Carbon dating of bacteria butch and femme dating
The Problem: Accelerator mass spectrometry (AMS), a sensitive radiometric dating technique, is in some cases finding trace amounts of radioactive carbon-14 in coal deposits, amounts that seem to indicate an age of around 40,000 years.
Though this result is still too old to fit into any young-earth creationist chronology, it would also seem to represent a problem for the established geologic timescale, as conventional thought holds that coal deposits were largely if not entirely formed during the Carboniferous period approximately 300 million years ago.
The introduction of "old" or "artificial" carbon into the atmosphere (i.e., the "Suess Effect" and "Atom Bomb Effect", respectively) can influence the ages of dates making them appear older or younger than they actually are.
This is a major concern for bone dates where pretreatment procedures must be employed to isolate protein or a specific amino acid such as hydroxyproline (known to occur almost exclusively in bone collagen) to ensure accurate age assessments of bone specimens.
Compared to conventional radiocarbon techniques such as Libby's solid carbon counting, the gas counting method popular in the mid-1950s, or liquid scintillation (LS) counting, AMS permitted the dating of much smaller sized samples with even greater precision.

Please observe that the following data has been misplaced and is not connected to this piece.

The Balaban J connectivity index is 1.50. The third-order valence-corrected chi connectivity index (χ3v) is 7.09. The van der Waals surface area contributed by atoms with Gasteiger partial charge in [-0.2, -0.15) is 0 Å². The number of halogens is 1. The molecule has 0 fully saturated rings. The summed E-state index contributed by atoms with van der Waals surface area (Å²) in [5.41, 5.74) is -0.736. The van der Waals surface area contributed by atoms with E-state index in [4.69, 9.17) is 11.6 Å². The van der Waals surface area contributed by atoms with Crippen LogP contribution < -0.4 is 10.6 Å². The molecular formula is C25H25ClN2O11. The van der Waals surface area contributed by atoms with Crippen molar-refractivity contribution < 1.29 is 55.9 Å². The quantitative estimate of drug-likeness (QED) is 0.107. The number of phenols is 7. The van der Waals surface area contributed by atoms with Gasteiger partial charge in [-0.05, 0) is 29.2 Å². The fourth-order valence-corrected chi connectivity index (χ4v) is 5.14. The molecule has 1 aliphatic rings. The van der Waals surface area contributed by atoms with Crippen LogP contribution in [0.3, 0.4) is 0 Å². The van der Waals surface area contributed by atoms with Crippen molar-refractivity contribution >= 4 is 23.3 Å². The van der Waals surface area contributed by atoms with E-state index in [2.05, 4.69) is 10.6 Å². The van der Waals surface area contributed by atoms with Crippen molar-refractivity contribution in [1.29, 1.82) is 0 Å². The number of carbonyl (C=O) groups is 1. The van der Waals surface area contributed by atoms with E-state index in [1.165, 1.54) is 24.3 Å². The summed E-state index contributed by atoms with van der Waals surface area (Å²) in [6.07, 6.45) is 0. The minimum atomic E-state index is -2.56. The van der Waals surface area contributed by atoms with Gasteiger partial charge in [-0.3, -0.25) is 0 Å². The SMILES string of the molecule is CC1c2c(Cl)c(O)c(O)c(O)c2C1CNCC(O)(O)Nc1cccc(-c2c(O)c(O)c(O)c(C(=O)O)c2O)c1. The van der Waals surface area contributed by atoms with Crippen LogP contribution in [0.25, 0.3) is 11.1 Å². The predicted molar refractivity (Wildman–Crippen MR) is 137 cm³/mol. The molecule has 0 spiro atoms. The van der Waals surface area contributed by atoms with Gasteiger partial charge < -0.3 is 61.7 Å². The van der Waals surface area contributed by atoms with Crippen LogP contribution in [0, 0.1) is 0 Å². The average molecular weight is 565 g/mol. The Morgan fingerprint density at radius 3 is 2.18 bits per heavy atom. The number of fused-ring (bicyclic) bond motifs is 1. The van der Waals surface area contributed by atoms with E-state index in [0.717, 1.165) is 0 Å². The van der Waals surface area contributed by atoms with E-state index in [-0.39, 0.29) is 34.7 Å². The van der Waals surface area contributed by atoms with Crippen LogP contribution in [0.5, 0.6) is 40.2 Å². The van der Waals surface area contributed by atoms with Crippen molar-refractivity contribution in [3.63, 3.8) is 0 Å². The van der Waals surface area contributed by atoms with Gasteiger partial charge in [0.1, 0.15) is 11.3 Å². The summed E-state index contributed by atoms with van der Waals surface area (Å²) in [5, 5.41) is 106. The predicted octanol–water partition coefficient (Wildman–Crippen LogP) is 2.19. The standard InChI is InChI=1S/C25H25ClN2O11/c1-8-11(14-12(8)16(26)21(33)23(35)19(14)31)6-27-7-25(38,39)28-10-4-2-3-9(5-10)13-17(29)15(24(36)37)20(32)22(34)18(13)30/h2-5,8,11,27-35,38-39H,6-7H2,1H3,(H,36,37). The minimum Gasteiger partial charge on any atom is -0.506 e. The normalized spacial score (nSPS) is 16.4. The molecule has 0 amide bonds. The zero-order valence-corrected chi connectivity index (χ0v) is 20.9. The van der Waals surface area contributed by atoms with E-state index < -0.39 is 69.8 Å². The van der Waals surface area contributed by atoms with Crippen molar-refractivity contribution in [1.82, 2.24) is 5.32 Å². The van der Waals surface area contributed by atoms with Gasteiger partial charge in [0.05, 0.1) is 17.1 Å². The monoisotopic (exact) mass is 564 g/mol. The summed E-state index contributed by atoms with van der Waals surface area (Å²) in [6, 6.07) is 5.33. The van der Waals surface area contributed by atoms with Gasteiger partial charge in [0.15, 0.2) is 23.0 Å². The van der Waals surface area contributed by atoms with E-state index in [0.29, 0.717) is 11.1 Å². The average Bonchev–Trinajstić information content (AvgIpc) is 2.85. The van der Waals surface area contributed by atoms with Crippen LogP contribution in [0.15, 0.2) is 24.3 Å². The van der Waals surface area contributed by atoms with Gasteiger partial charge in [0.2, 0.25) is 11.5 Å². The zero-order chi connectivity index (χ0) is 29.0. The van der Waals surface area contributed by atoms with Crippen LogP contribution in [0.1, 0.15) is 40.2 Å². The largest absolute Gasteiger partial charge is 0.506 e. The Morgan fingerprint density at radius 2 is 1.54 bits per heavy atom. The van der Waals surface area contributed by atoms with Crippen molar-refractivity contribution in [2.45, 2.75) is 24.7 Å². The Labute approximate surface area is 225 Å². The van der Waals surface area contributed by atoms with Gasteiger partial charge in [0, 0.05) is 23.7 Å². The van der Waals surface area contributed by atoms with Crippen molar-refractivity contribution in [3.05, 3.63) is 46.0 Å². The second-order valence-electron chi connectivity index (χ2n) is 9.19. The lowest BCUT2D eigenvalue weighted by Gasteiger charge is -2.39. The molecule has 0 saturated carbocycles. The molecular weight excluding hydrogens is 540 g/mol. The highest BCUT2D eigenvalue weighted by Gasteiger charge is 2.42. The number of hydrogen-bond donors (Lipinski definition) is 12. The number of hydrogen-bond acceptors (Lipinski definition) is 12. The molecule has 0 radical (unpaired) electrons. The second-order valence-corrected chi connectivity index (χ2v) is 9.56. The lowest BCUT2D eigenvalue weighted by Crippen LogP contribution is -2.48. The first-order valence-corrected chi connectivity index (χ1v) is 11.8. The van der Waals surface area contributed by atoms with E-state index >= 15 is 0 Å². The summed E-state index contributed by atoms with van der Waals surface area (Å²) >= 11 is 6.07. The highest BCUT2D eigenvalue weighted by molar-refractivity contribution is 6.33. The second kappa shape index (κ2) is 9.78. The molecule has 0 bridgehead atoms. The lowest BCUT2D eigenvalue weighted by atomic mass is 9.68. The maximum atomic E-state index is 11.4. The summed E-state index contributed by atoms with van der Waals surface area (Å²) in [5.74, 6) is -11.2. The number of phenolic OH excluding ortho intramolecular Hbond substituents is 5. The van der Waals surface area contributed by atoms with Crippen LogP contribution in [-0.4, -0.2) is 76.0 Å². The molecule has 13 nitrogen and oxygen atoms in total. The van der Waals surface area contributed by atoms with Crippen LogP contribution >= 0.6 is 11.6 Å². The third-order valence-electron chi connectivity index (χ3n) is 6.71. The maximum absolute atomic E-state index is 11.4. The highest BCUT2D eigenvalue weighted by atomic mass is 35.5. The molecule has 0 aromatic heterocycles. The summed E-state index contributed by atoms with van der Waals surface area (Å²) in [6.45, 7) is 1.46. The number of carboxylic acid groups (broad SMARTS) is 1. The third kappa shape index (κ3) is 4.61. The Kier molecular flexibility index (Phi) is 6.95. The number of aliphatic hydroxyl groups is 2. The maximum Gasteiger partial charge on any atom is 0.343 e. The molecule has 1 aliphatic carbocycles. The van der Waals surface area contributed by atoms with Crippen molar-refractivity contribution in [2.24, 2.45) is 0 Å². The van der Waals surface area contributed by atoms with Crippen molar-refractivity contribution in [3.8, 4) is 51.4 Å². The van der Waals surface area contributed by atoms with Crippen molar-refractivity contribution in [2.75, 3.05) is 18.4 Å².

Bioturbation by crabs, rodents, and other animals can also cause samples to move between strata leading to age reversals.
Scintillation fluid is made from fossil fuels such as methane or oil (plus some other ingredients), and it sparkles when struck by beta particles or certain other events such as neutrinos. However, if there are any native beta emitters in the fluid itself, that natural radioactive decay will also produce scintillant flashes.
(In fact that's the more common use of scintillant.
However, there are a number of other factors that can affect the amount of carbon present in a sample and how that information is interpreted by archaeologists.
Thus a great deal of care is taken in securing and processing samples and multiple samples are often required if we want to be confident about assigning a date to a site, feature, or artifact (read more about the radiocarbon dating technique at: